Man of the people David Barnes

Once bitten, twice shy? Not where David Barnes is concerned. The Bath prop is back in training to tackle Mount Kilimanjaro, nearly three years after he first conquered Africa’s highest peak. In 2008 Barnes scaled the 5,895m mountain to raise money for the Rugby Players’ Association (RPA) Benevolent Fund, and in particular to assist Tamara Johnson, a Bath Women’s player who had suffered a serious neck injury.

This time round Barnes is again aiming to raise money for the Benevolent Fund but he’s also doing it for Help for Heroes, the charity that raises money for British military personnel wounded in the line of duty. It was in September last year that the 34-year-old first visited Headley Court in Surrey where a highly-trained team of dedicated medical staff work in rehabilitating injured soldiers. Sobering, humbling, inspiring, it was all of those things for Barnes.

“I actually went to Headley Court as part of my testimonial year,” explains Barnes, who was awarded the honour for a decade of unstinting service to the West Country club. “One of the charities involved in the testimonial was Help for Heroes and I wanted to see for myself some of the work being carried out on their behalf.

“The visit just took my breath away. I met guys who’d been very badly injured fighting for their country and yet not one was moaning. They had accepted their injuries and were determined to overcome them. A lot of them were talking about rejoining their regiments. The determination was truly amazing and made me feel very humble.

“Humble but also resolved to raise money for Headley Court so that the medical staff can continue their magnificent work. A few meetings and several phone calls later and the Mount Kilimanjaro Challenge 2011 was in motion. It’s impossible to say who exactly will be going on the expedition. Two of my old team-mates from Bath have signed up, Matt Perry and Mark Regan, and a few current players are interested, but they can’t make a definite commitment because the nature of professional rugby means injuries have a habit of getting in the way.”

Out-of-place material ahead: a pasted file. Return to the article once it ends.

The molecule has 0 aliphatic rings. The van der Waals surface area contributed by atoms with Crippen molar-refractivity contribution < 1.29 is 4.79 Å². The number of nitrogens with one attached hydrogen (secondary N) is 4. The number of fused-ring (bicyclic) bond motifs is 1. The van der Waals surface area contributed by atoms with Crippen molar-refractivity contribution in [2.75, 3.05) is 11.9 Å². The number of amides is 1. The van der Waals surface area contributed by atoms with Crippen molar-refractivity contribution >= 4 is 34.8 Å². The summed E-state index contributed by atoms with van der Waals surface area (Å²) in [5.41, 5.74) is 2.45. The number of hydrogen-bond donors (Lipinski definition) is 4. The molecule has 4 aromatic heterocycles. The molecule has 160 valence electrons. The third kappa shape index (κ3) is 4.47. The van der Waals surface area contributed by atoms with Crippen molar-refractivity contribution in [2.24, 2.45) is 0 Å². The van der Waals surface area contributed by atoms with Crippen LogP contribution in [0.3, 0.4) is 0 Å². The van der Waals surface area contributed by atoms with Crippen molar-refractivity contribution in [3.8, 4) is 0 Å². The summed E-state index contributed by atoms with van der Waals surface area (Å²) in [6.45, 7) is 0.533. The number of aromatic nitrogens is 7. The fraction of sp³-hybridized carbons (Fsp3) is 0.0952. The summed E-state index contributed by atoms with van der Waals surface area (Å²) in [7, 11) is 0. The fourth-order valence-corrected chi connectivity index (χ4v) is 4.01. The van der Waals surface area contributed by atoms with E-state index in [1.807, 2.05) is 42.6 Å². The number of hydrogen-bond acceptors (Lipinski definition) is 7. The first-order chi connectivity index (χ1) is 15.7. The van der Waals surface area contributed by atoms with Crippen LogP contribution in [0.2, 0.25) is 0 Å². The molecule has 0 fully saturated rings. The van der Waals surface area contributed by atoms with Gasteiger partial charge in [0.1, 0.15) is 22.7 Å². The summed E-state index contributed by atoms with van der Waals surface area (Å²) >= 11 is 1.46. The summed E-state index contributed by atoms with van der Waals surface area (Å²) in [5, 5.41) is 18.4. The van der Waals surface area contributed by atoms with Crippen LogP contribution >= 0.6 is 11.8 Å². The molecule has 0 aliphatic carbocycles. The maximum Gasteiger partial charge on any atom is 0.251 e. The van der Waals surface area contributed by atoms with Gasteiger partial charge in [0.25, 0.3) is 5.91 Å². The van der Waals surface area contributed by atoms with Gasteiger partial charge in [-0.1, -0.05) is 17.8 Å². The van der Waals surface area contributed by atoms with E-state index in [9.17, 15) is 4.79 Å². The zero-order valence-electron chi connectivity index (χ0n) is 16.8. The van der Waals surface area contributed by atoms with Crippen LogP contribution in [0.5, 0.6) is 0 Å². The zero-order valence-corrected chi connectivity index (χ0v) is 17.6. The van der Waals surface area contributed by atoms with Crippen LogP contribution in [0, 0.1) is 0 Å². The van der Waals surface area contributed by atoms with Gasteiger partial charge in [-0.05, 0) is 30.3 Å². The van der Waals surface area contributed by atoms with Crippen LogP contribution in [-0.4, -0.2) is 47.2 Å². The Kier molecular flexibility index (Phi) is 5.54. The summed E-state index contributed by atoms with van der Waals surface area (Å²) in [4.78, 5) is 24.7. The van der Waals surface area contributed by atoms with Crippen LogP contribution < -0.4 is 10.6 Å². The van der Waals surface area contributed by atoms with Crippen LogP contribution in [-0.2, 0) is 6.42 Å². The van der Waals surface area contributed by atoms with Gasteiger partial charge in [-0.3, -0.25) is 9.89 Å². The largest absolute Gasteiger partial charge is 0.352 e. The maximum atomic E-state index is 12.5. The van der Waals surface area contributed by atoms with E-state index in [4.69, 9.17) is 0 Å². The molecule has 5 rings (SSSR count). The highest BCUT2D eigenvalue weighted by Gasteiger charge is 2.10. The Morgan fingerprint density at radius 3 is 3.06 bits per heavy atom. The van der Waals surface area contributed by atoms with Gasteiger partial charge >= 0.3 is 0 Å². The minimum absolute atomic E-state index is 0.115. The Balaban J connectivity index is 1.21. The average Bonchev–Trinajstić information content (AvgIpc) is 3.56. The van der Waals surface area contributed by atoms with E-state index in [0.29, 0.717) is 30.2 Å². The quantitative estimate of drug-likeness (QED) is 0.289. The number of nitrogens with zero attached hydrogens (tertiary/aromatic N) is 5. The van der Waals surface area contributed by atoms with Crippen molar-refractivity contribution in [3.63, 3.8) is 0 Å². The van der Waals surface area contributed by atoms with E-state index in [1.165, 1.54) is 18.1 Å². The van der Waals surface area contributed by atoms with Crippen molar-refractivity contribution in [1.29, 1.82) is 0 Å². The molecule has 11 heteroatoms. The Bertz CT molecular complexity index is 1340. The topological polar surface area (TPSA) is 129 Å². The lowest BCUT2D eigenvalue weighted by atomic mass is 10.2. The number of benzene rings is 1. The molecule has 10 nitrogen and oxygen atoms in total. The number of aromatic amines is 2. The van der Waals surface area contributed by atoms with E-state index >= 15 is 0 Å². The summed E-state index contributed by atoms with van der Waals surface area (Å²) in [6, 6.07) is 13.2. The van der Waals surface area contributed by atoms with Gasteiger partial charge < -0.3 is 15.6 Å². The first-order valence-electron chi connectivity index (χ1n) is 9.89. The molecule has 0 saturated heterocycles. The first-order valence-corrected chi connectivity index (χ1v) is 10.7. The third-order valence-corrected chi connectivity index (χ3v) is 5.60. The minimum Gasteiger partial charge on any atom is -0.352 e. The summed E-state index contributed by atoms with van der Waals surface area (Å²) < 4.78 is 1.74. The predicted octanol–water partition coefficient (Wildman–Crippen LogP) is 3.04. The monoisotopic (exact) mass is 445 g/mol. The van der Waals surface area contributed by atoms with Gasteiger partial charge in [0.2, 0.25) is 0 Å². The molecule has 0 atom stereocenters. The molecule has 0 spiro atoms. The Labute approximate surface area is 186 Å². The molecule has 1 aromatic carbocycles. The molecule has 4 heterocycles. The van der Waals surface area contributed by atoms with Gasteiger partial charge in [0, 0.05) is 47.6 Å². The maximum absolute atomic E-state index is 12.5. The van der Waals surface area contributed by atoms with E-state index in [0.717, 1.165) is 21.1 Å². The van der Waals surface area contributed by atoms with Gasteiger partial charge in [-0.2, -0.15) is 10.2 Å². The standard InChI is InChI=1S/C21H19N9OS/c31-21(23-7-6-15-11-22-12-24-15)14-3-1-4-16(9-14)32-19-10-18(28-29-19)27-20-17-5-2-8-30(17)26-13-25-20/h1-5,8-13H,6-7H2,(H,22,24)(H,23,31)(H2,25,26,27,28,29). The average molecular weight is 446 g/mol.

Someone else who’ll be striding up Kili with Barnes is Andy Blyth, the former England A centre who suffered a career-ending spinal injury in March 2000. For a while doctors thought Blyth would never walk again but now he’s champing at the bit to experience the agony of climbing Kilimanjaro – and that’s not even taking into account the inevitable banter gushing non-stop from the mouth of Regan.

“It’s one of the toughest challenges I’ve ever undertaken,” is how Barnes describes his first ascent.

“I suffered from altitude sickness. It began with a headache, a bit like a hangover, then I began to vomit, my lips turned blue and I ended with fluid on the lungs, what they call a pulmonary edema. Luckily I had a great guide who was able to give me advice and medicine so I could still get to the top of the mountain.”

Barnes is already training hard for the expedition, somehow managing to fit it in around his commitments not just with Bath but also with the RPA, of which he is chairman. It’s a role that has brought him much satisfaction as the game in Britain has negotiated its way through some not always calm waters. One of Barnes’s pressing concerns in 2011 is head injuries, not surprising seeing as he’s spent the best part of 15 years with his head in the scrum. “The issue of head injuries is still something we need to better understand. Not just in the short term but the long-term effect. More research needs to be done into concussion, for instance, and we should look at other sports, and always ensure the players’ welfare is paramount.”

As for Bath, Barnes believes the arrival of new owner Bruce Craig early last year is a harbinger of better years to come. “Bruce has come in and shown real dynamism and a real desire to restore the glory days once more to Bath,” he says. “We’ve got new training facilities, we’ve got one of the best coaches around in Sir Ian McGeechan; in short, the players have got no excuse for not turning things around.”

There’s also a unity within the squad that Barnes says resembles what it was when he first arrived at The Rec all those years ago. “Any successful side plays well together on the field but also bonds well off it, and I think that we’ve got that tightness back at Bath with the likes of David Flatman and Luke Watson playing a big part. The banter’s there, the camaraderie’s there, and so is the respect among the players. The club’s in a healthy state this season.”

As for Barnes, he says that he’s no intention of calling it quits just yet. He’s enjoying his rugby as much as ever and the emergence of young Bath prop Nathan Catt is helping to keep him on his toes. Altitude sickness might afflict Barnes, but one thing he’ll never have a problem with is attitude sickness.

This article appeared in the February 2011 issue of Rugby World Magazine

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